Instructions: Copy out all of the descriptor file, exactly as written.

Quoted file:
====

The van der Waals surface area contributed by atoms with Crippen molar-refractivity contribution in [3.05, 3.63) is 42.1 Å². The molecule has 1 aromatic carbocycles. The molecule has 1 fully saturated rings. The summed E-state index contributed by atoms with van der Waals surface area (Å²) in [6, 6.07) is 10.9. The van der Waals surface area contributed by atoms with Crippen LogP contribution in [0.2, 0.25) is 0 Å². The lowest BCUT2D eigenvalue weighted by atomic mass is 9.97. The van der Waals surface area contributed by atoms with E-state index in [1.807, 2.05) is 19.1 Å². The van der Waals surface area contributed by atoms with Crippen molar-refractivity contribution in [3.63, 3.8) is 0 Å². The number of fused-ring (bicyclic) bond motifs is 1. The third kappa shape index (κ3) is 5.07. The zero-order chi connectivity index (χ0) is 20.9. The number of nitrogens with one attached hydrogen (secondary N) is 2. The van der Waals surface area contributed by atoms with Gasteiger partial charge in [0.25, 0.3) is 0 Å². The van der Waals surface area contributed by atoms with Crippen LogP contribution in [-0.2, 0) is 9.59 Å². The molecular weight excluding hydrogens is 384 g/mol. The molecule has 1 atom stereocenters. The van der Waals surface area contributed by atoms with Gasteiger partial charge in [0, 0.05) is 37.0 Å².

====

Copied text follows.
The van der Waals surface area contributed by atoms with Crippen molar-refractivity contribution in [3.05, 3.63) is 42.1 Å². The molecule has 1 aromatic carbocycles. The molecule has 1 fully saturated rings. The summed E-state index contributed by atoms with van der Waals surface area (Å²) in [6, 6.07) is 10.9. The van der Waals surface area contributed by atoms with Crippen LogP contribution in [0.2, 0.25) is 0 Å². The lowest BCUT2D eigenvalue weighted by atomic mass is 9.97. The van der Waals surface area contributed by atoms with E-state index in [1.807, 2.05) is 19.1 Å². The van der Waals surface area contributed by atoms with Crippen molar-refractivity contribution in [3.63, 3.8) is 0 Å². The number of fused-ring (bicyclic) bond motifs is 1. The third kappa shape index (κ3) is 5.07. The zero-order chi connectivity index (χ0) is 20.9. The number of nitrogens with one attached hydrogen (secondary N) is 2. The van der Waals surface area contributed by atoms with Gasteiger partial charge in [0.25, 0.3) is 0 Å². The van der Waals surface area contributed by atoms with Crippen LogP contribution in [-0.2, 0) is 9.59 Å². The molecular weight excluding hydrogens is 384 g/mol. The molecule has 1 atom stereocenters. The van der Waals surface area contributed by atoms with Gasteiger partial charge in [0, 0.05) is 37.0 Å².